There are a couple of things that could cause this.

The likely case is that Visual Studio just hasn't loaded everything yet. Visual Studio is slow, give it a couple of minutes and things will probably show up.

Every once in a while, Visual Studio just won't bother loading the gulp tasks. There is a refresh button in the Task Runner Explorer window that sometimes fixes this, and a restart of Visual Studio is a solid backup plan.

One other possible issue is that a code formatter such as ReSharper broke the binding statement at the top of your gulpfile.js, turning /// <binding ProjectOpened='default' /> into // / <binding ProjectOpened='default' />.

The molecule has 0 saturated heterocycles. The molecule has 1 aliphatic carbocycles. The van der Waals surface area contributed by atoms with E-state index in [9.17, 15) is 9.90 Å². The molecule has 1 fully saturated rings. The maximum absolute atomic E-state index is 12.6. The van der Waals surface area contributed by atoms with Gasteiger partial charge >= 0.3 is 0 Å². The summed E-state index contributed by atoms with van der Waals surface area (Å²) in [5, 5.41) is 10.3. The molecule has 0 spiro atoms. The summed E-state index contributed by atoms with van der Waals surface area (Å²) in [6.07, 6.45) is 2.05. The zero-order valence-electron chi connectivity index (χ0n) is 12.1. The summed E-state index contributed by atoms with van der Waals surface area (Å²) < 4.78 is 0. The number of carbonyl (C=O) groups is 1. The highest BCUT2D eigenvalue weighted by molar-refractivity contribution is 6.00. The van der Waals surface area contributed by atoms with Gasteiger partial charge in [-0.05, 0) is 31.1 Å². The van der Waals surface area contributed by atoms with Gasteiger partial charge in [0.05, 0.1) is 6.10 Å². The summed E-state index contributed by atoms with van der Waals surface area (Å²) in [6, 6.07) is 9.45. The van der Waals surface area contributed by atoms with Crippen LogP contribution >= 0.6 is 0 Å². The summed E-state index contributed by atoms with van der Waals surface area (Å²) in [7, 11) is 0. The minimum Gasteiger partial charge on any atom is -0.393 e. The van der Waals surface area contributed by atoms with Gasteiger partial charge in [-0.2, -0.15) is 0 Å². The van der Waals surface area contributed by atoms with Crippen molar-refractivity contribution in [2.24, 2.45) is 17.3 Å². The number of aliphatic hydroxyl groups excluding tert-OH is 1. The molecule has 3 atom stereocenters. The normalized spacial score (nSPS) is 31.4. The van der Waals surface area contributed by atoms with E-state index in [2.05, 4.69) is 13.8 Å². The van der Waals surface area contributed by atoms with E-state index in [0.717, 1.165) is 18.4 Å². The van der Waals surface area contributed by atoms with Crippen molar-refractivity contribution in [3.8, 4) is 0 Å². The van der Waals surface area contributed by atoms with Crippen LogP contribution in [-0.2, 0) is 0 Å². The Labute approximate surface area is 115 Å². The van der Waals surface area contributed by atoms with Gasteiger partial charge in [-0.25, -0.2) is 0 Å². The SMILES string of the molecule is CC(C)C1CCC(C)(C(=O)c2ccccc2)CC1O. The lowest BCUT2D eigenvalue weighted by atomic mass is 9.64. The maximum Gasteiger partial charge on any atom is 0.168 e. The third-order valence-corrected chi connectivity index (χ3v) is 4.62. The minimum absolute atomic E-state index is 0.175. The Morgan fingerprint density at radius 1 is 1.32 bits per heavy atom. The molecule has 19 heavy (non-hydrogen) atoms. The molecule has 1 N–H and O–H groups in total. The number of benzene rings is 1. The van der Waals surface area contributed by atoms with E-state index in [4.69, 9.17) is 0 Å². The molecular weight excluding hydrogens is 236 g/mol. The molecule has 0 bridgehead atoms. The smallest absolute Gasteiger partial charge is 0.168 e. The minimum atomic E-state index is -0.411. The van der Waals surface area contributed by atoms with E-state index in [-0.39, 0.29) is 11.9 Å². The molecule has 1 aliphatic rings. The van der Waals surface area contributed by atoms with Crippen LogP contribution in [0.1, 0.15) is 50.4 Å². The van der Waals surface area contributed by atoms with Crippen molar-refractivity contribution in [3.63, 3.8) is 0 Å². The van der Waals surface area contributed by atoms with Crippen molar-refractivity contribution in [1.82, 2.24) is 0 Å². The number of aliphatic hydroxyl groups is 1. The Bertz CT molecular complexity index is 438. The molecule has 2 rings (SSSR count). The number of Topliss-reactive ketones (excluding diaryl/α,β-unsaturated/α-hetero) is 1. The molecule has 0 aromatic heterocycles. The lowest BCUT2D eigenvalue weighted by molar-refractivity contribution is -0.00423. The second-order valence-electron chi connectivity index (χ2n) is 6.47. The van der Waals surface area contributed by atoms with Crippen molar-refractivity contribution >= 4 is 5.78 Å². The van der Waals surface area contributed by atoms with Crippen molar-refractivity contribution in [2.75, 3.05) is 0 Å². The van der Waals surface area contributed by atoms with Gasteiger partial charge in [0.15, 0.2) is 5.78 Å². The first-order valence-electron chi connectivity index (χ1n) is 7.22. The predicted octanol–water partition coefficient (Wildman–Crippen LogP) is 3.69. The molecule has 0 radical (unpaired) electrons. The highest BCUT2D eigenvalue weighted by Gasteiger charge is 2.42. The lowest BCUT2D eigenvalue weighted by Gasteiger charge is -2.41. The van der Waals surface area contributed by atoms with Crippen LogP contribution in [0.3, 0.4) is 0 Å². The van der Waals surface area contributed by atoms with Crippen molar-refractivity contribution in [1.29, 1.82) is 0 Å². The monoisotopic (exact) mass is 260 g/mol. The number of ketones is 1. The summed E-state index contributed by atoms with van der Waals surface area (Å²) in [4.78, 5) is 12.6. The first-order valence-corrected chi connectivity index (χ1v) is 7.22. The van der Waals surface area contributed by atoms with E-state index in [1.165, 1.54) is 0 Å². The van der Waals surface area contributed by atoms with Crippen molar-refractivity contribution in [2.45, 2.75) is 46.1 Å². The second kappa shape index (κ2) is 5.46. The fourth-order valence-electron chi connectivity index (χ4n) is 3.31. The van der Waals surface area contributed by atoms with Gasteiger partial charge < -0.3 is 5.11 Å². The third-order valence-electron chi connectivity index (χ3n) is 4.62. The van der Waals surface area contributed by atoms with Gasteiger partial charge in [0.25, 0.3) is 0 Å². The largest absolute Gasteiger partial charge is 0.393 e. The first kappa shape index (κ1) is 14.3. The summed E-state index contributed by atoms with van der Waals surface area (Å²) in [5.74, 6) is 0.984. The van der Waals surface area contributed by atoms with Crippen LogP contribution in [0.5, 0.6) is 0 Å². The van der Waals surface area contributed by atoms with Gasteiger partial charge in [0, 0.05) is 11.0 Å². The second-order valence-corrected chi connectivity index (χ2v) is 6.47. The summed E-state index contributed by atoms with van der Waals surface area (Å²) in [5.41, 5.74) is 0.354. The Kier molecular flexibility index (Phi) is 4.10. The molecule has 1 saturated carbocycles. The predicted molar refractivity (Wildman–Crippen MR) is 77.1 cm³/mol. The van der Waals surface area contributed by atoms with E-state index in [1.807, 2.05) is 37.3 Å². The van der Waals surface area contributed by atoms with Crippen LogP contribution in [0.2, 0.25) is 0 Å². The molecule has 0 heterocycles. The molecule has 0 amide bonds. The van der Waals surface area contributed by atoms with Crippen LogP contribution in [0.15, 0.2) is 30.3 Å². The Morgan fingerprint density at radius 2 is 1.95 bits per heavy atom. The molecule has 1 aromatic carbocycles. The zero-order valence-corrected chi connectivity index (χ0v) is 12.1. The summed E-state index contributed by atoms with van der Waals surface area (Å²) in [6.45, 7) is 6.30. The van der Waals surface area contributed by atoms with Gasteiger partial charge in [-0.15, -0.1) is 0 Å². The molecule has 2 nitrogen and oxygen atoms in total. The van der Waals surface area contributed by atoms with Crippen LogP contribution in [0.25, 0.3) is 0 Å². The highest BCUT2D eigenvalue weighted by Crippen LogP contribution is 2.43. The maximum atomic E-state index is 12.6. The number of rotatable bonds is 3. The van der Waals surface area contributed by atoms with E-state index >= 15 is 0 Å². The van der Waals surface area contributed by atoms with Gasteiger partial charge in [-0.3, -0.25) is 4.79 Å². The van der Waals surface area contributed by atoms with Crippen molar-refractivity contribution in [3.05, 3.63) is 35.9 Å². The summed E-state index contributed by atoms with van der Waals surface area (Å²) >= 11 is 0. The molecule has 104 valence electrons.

Dependency install fails in Visual Studio (missing binding error)

Up until now, we just assumed that NPM modules are all JavaScript modules. This is actually not always true as there are some native modules that make use of native C/C++ libraries. A great example of this is node-sass, which is actually just a binding to libsass, which is written in C/C++.

When you install one of these native dependencies with NPM, it is actually compiled for your system configuration. If you don't have a Node install outside of Visual Studio (as your coworkers probably don't), you shouldn't run into any problems.

The issues arise when you install a native dependency using your global Node install, and try to install that dependency again using Visual Studio. For some reason that I can't comprehend, Visual Studio uses the 32 bit version of Node and you are more than likely using the 64 bit version of Node globally.